Thursday, December 2, 2010


The documents wikileaks recently released by wikileaks are interesting in that they show how politicians and diplomats across the world understand each other or at least how they want themselves to be understood by American diplomats. Similarly, they could make AMerican diplomacy more difficult as politicians and diplomats learn more and more about how American diplomats understand them. At the same time, I do not believe these particular documents are a serious threat to the security of nations like other kinds of espionage may be (including that which is routinely done by American diplomats, often merely to improve understanding of situations and occasionally to harm specific people,). These documents are widely available and much of the information could easily be inferred by people who regularly read the newspaper.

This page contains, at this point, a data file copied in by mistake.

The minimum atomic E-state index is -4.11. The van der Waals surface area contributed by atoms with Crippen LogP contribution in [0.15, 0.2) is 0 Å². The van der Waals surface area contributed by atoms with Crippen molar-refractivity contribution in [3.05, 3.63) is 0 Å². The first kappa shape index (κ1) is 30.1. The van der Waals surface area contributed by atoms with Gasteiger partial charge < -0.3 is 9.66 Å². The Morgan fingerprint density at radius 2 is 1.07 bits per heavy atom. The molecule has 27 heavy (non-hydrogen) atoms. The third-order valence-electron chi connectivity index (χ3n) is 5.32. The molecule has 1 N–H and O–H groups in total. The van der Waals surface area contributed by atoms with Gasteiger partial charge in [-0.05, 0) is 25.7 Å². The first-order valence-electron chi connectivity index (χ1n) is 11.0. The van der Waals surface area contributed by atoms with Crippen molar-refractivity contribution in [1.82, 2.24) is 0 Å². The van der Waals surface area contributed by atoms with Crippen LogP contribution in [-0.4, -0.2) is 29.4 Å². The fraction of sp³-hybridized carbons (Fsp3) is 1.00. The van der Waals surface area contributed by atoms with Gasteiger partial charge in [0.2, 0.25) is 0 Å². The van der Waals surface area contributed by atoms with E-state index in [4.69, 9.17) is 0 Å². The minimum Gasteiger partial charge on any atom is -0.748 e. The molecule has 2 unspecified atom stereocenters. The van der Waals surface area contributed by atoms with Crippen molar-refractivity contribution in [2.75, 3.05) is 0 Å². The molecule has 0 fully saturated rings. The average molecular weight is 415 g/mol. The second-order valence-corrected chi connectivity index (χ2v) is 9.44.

Many American politicians and bureaucrats understand that it would be difficult to prosecute Julian Assange of wikileaks for espionage for sharing these documents, and this whole scandal should and probably will diminish and become less important.

But despite this good sense in public, I find it very suspicious that the Swedish government is moving forward so aggressively in its prosecution of Julian Assange for sexual assault at just this time and would not be surprised if in the future wikileaks or somebody else publishes documents showing that the U.S. government did put pressure on Sweden to do something about his history of sexual assault.

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